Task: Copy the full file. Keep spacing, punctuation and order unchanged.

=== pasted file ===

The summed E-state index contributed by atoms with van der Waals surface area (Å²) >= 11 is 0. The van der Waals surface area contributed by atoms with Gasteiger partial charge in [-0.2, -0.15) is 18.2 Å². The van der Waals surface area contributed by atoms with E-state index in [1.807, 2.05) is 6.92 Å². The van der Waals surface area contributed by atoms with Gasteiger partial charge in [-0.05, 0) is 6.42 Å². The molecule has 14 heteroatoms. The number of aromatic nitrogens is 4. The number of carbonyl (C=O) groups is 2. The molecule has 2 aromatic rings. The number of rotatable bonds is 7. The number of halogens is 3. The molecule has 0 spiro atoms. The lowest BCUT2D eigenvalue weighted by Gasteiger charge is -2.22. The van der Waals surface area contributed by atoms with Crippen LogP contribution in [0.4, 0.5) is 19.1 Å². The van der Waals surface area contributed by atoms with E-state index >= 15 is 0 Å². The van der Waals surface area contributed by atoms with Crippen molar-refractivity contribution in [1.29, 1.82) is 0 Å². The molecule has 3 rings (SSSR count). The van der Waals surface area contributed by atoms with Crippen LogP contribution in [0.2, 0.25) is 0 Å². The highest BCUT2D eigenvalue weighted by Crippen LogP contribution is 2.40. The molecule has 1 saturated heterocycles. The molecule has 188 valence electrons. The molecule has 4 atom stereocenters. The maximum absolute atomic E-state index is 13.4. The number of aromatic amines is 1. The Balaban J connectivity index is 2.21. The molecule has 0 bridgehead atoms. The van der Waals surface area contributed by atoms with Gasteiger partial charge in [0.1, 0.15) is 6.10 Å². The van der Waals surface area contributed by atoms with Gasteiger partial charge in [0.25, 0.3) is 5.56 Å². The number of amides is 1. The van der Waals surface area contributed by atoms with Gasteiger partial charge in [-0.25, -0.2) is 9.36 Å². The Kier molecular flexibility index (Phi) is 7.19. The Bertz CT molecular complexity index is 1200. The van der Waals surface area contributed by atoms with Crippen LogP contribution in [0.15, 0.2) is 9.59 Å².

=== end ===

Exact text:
The summed E-state index contributed by atoms with van der Waals surface area (Å²) >= 11 is 0. The van der Waals surface area contributed by atoms with Gasteiger partial charge in [-0.2, -0.15) is 18.2 Å². The van der Waals surface area contributed by atoms with E-state index in [1.807, 2.05) is 6.92 Å². The van der Waals surface area contributed by atoms with Gasteiger partial charge in [-0.05, 0) is 6.42 Å². The molecule has 14 heteroatoms. The number of aromatic nitrogens is 4. The number of carbonyl (C=O) groups is 2. The molecule has 2 aromatic rings. The number of rotatable bonds is 7. The number of halogens is 3. The molecule has 0 spiro atoms. The lowest BCUT2D eigenvalue weighted by Gasteiger charge is -2.22. The van der Waals surface area contributed by atoms with Crippen LogP contribution in [0.4, 0.5) is 19.1 Å². The van der Waals surface area contributed by atoms with E-state index >= 15 is 0 Å². The van der Waals surface area contributed by atoms with Crippen molar-refractivity contribution in [1.29, 1.82) is 0 Å². The molecule has 3 rings (SSSR count). The van der Waals surface area contributed by atoms with Crippen LogP contribution in [0.2, 0.25) is 0 Å². The highest BCUT2D eigenvalue weighted by Crippen LogP contribution is 2.40. The molecule has 1 saturated heterocycles. The molecule has 188 valence electrons. The molecule has 4 atom stereocenters. The maximum absolute atomic E-state index is 13.4. The number of aromatic amines is 1. The Balaban J connectivity index is 2.21. The molecule has 0 bridgehead atoms. The van der Waals surface area contributed by atoms with Gasteiger partial charge in [0.1, 0.15) is 6.10 Å². The van der Waals surface area contributed by atoms with Gasteiger partial charge in [0.25, 0.3) is 5.56 Å². The number of amides is 1. The van der Waals surface area contributed by atoms with Gasteiger partial charge in [-0.25, -0.2) is 9.36 Å². The Kier molecular flexibility index (Phi) is 7.19. The Bertz CT molecular complexity index is 1200. The van der Waals surface area contributed by atoms with Crippen LogP contribution in [0.15, 0.2) is 9.59 Å².